Friday, 27 March 2009

Stereotype of an allotment holder

I often get wide eyed looks from colleagues at work when I tell them I have an allotment, they respond in bewilderment, ‘but you don’t loot like an allotment holder’. And I think to myself what does a allotment holder look like? Apparently the stereotype is either of a retired working class old man or middle aged man in a flat cap, braces and pipe with a healthy appetite for producing the largest root vegetable and using 'industrial' language now and again. Although this is a stereotypical and clichéd image of the past, it does to some extent still exist at some allotment sites.
However, things have definitely changed over the past few years. The profile of the allotment holder nowadays includes women, young families and schools who want to introduce children to both the seasonality of fruit and vegetables, as well as the provenance of food. Community groups highlight the therapeutic values of outdoor spaces and horticulture, as well as the social aspect of it. Allotments also allow people to be a bit more creative, get some exercise that they perhaps would not otherwise get. Some people want to simply grown their own vegetables as it tends to be much cheaper and tastier than shop bought ones. Others have eco green credentials and concern over environmental damage done by food miles. These are some of the reasons that allotments are enjoying a renaissance, but it is also a lifestyle choice as well. For people like myself who work five days a week, travelling to and from an office, and not doing much by way of creativity on weekdays, the allotment is my way of escaping the manic of a busy workplace, and getting some exercise, breathing fresh air and producing good food. However, my career demands mean I have to settle for being “a weekend allotmenteering woman” but the hours I do spend there, I thoroughly enjoy. I also get to dress down and get dirty, a good change from the smart office suit.

When I was a kid growing up in Wales, both my parents were keen vegetable growers. As gender roles would dictate, my father would always do the digging and my mother the planting and harvesting in our small back garden. My mother would grow simple food like green beans, peas, spinach, mustard leaves, mooli, radishes, tomatoes, herbs such as coriander and parsley, nothing too ambitious as she had limited space. It never occurred to her to get her own allotment plot I think because she never knew how to go about acquiring one.

I remember my Dad composting food waste; this was before compost bins appeared on the market. He would instruct us to throw any kitchen waste and cardboard in a corner of the garden and then throw an old carpet over it to exclude the light. I used to cringe, thinking my Dad was embarrassing us with his backward farmyard ways. But now on reflection, I know this was old fashioned method composting, a few months later, when he pulled up the carpet to reveal lovely rich soil converted from waste to lush rich soil. My father would get us all to take turns to dig the soil and my mother would encourage us to plant the seedlings into the ground and do the watering, but we’re we interested? Did we want to get our mitts dirty with grubby soil? Heck we did, I just wanted to get lost in adventure books and brothers wanted to play fight each other.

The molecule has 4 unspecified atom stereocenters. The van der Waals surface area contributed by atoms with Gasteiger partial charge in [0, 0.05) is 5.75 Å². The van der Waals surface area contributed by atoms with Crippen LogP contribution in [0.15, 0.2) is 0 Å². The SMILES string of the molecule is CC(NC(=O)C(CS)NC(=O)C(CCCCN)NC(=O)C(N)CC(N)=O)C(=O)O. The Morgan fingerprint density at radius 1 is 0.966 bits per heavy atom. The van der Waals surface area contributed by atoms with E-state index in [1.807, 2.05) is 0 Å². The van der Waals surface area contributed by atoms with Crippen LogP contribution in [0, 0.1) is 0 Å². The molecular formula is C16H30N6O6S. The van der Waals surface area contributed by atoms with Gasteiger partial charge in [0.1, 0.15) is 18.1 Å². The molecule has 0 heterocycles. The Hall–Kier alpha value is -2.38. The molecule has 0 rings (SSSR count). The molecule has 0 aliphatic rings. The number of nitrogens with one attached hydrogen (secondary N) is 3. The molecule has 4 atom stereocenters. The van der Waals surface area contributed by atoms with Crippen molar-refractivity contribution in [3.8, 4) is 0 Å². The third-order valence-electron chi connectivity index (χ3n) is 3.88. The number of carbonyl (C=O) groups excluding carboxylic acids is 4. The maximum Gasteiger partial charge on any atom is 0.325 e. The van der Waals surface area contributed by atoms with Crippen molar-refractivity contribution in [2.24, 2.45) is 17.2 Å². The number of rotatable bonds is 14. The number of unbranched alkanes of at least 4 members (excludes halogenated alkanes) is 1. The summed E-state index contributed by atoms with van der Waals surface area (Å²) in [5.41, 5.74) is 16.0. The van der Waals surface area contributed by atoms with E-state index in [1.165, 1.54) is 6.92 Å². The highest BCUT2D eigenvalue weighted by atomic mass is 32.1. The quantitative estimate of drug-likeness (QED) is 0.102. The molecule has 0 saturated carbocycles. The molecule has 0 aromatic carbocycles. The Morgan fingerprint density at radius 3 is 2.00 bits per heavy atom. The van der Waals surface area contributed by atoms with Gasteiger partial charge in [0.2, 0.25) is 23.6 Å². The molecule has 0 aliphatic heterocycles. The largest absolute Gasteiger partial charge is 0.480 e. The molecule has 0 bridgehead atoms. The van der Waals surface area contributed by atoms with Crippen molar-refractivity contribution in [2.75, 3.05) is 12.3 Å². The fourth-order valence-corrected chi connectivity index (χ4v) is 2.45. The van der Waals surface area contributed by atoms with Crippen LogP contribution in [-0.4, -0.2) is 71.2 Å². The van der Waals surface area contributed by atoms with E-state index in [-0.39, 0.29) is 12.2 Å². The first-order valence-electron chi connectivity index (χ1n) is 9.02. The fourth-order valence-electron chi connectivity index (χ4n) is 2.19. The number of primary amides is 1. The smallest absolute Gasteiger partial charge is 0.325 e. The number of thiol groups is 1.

Now many years later, I finally caught the growing bug, I knew about allotments, I knew how to put my name on a list, and finally I got my own plot. My mother comes and visits me at least once a year, and she times it to coincide with the growing season usually between July and September. So she gets to relish in what I am growing. It makes me glow and so happy inside.
So what does this allotmenteer look like? Well she is female, petite and working full-time. I am of South Asian heritage. I do not follow any particular religion or belief. My diet is primarily vegetable and fruit based, complimented with wholefood ingredients such as grains, beans and pulses. I care about our environment and animal welfare. Yes, I am one of the many people whose face has changed allotment sites in the U.K, bringing much more than exotic vegetables, and ethnic cuisines; I also bring with me change.

Many allotments in England, especially places like London, Birmingham and Manchester are very culturally and ethnically diverse, but Scotlands allotments are still very reflective of its past, though some changes are being seen with community integration projects.

To end, last year I gave Pear Tree Wullie who must be in his eighties a courgette, but this was no ordinary green courgette, it wasn’t even a yellow courgette. It was a Ronda di nizza (a beautiful round courgette). He looked at it scratching his head and then said ‘I’ve been growing vegetables for over 40 years and I have never seen anything like this. What do you do with it?’ Ah the joys to come!

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